When you think of your brand you might consider your logo, tone of voice, color palette, and fonts associated with your branding. While visual appearance is a large contributor to a strong corporate identity, there are also many important intangible qualities that make up your brand image, such as mission statement, core values, and positioning.
One factor that isn’t always considered when defining your brand image is company culture. This attribute lives internally within your business but plays a bigger role than one might think in addressing who your brand actually is. However, it can be clear when brands take shortcuts to portray a certain image. Lately, you can see examples of this with businesses attempting to define themselves as “fun” brands that don’t take themselves too seriously with shiny new additions to their offices. However, the truth is company culture runs deeper than free cold brew coffee and a ping pong table in the break room.
What is Company Culture?
More specifically defined, company culture is “the shared values, attributes, and characteristics of an organization.” It’s generally a space that allows leadership to give their staff the opportunity to find meaning in their work, generate excitement around their contributions to the team and foster professional growth.
Studies show that when people see value in the work that they are doing, it changes the way they approach the work. Meaningfulness creates motivation. It’s the purpose behind the work being done that rallies your team together. Culture is where the purpose of work is defined and discussed. The more transparent you are with your team about how their contributions affect the overall business goals, the more connected they will feel to the organization.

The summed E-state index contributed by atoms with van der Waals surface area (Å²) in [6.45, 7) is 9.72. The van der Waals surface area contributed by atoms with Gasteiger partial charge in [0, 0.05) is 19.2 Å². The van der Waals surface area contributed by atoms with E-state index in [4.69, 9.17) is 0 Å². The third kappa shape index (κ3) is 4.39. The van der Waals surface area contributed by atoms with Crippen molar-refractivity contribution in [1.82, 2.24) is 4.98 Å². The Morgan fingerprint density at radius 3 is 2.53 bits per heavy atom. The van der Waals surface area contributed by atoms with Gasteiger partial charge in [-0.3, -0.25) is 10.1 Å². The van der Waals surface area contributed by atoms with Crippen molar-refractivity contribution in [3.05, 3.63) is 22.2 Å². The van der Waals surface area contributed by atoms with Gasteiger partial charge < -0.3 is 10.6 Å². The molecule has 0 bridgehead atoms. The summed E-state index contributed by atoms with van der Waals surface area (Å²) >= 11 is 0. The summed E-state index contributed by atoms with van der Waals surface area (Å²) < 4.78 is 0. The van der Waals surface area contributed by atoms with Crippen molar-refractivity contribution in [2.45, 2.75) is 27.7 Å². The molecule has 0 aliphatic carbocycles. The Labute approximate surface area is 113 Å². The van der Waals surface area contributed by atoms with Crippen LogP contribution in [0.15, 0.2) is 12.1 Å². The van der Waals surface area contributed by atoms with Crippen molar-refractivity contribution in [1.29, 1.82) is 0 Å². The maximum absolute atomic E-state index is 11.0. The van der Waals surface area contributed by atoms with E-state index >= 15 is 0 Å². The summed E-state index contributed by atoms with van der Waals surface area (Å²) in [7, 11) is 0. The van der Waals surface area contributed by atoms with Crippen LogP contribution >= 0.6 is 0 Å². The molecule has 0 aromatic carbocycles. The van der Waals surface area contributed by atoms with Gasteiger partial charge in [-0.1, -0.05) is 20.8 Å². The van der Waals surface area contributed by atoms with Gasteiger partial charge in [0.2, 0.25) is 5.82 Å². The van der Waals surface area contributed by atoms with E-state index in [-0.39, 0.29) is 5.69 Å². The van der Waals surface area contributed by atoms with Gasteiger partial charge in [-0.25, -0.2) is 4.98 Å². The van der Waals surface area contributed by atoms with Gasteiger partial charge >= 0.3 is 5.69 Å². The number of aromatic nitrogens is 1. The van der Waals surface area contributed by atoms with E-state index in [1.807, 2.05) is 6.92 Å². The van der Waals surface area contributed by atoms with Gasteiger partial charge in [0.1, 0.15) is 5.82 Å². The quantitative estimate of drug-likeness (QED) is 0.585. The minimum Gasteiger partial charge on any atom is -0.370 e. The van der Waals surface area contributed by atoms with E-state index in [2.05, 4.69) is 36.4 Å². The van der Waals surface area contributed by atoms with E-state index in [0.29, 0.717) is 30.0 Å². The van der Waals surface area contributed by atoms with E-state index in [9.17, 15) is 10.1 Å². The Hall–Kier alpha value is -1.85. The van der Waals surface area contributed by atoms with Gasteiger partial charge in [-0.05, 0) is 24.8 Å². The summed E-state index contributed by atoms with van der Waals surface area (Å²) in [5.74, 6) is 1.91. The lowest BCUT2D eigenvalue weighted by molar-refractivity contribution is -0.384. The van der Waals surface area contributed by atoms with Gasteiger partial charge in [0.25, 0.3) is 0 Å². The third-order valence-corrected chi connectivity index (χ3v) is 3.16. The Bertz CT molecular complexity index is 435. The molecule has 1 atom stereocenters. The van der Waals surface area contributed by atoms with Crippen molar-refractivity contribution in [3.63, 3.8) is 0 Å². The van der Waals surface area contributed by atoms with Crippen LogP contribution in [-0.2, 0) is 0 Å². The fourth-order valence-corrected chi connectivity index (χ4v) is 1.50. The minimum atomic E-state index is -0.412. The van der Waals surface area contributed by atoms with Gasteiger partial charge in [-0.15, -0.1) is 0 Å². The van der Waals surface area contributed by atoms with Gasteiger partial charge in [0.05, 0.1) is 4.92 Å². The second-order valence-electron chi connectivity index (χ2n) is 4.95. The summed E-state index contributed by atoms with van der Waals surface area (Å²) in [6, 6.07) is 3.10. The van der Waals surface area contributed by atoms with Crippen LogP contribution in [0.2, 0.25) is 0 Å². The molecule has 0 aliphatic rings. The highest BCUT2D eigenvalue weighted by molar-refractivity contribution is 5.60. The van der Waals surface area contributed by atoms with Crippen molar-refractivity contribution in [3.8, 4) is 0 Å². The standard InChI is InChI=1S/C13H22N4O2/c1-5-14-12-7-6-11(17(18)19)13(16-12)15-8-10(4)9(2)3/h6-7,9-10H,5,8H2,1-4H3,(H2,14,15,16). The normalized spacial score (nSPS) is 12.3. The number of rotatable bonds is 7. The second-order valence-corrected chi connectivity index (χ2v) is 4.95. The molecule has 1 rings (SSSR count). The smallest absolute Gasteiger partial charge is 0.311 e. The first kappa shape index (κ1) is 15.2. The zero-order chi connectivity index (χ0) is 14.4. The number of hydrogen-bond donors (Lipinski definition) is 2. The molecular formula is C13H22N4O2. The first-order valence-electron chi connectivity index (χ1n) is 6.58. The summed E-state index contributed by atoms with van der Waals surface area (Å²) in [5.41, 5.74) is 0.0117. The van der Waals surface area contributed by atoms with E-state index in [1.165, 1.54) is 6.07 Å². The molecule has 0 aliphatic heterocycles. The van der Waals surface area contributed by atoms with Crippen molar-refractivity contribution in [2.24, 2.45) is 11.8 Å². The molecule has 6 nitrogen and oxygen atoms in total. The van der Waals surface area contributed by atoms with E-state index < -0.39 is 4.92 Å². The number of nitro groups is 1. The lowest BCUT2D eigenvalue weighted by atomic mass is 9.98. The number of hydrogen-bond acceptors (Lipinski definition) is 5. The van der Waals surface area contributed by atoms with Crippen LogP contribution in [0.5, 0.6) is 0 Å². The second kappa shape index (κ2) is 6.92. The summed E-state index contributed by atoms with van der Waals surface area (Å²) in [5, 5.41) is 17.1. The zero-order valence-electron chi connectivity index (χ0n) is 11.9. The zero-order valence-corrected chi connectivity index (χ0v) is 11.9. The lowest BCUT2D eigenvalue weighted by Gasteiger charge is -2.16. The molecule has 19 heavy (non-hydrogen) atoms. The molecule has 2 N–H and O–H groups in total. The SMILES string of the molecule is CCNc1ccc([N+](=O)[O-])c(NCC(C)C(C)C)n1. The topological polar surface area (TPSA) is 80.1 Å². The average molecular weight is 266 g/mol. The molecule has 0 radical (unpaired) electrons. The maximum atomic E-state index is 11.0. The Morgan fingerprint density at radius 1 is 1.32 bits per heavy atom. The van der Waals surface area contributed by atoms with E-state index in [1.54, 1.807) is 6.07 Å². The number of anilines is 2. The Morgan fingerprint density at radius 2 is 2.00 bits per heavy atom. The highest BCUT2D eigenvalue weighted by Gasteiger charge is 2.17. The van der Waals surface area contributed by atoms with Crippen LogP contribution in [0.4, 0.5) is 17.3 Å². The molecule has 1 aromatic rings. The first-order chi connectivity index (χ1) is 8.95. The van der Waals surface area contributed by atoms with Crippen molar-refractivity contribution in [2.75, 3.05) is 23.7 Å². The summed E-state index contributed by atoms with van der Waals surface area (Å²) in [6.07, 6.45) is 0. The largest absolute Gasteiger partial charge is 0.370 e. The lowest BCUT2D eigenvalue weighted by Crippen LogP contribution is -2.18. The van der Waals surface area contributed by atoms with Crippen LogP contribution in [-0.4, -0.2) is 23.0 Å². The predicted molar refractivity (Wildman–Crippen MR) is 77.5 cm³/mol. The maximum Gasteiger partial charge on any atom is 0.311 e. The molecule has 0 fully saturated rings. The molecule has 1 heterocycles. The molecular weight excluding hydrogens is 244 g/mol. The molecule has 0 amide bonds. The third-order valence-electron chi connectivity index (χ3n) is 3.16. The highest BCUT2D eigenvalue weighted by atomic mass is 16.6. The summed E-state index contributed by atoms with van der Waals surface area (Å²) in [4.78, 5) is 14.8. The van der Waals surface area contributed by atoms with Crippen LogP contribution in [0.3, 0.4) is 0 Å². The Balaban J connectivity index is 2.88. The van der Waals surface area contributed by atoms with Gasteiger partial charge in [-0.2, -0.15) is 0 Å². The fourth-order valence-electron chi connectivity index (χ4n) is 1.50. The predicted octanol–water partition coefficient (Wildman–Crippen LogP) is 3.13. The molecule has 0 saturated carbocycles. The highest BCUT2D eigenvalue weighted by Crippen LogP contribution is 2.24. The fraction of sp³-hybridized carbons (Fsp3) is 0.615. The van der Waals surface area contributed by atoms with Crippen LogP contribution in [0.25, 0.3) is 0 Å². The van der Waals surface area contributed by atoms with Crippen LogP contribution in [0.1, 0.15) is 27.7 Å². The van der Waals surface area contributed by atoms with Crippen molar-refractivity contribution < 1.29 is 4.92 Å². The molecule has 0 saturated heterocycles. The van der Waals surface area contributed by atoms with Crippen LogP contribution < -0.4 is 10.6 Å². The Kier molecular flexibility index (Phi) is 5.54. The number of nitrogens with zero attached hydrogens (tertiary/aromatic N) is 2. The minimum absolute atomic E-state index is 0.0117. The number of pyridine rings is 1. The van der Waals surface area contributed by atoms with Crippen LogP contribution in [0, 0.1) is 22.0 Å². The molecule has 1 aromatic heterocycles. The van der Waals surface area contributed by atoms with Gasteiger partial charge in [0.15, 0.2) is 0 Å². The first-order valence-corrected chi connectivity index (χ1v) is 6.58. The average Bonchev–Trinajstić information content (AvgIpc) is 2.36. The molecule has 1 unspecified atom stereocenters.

Why Does Company Culture Matter?
Organizational culture is more than just a trendy marketing agency buzzword. It actually holds merit within your business. Think of it as the relationship between the business and its employees. Culture fit has become a priority for many people on the job hunt today. If we spend over 40 hours a week working, wouldn’t you want to spend it surrounded by people you like in a place you enjoy coming to day after day?
When employees feel that their employers truly care about the wellbeing of their staff, you see better morale and less turnover. The American workforce has been bred to believe that the businesses care more about their bottom line than they do their employees, which creates less loyalty and more distrust between workers and leadership. Companies that are successful in creating a strong culture do a great job of eliminating that barrier.
New shifts in workplace culture are looking to address the concerns of burnout and imbalance between prioritizing work and personal life. Businesses are working to become more considerate of their employee’s personal lives by implementing things like flex scheduling and remote work. If your competitors are putting more attention into work-life balance than you are, they will surely win over the better job candidates on the market.
How Does Company Culture Affect Your Brand?
Your employees are your number one brand ambassadors. You can count on them to bring in new candidates, business leads and share the vision of the company with the outside world… that is, if they feel good enough about the business to do so. Even long after they have stopped working for your company, they will always remember the experience they had during their time of employment.
Websites like Glassdoor.com, which allow past or current employees to rate their experience working for the company, unveil a lot of truth behind a company’s culture. So, getting clear on what the relationship is between the business and it’s employees, as well as upholding it is extremely important. Just like any important client relationship, you must nurture the ones inside your organization as well.
The Bottom Line
Your brand goes beyond your visual identity, it’s also defined by the values shared between the company and its employees. Great company culture is more than just a tactic for social media marketing, it aligns your team with the company’s vision and fuels their motivation to rally together. It’s the relationship leadership grows and nurtures between the business and its employees. When company culture lacks, you run the risk of losing your best employees, missing out on top-notch candidates, and tarnishing your brand image as a place that puts profits over people. If you’re experiencing friction within your organization, consider how you can shift your company culture for better morale and employee satisfaction.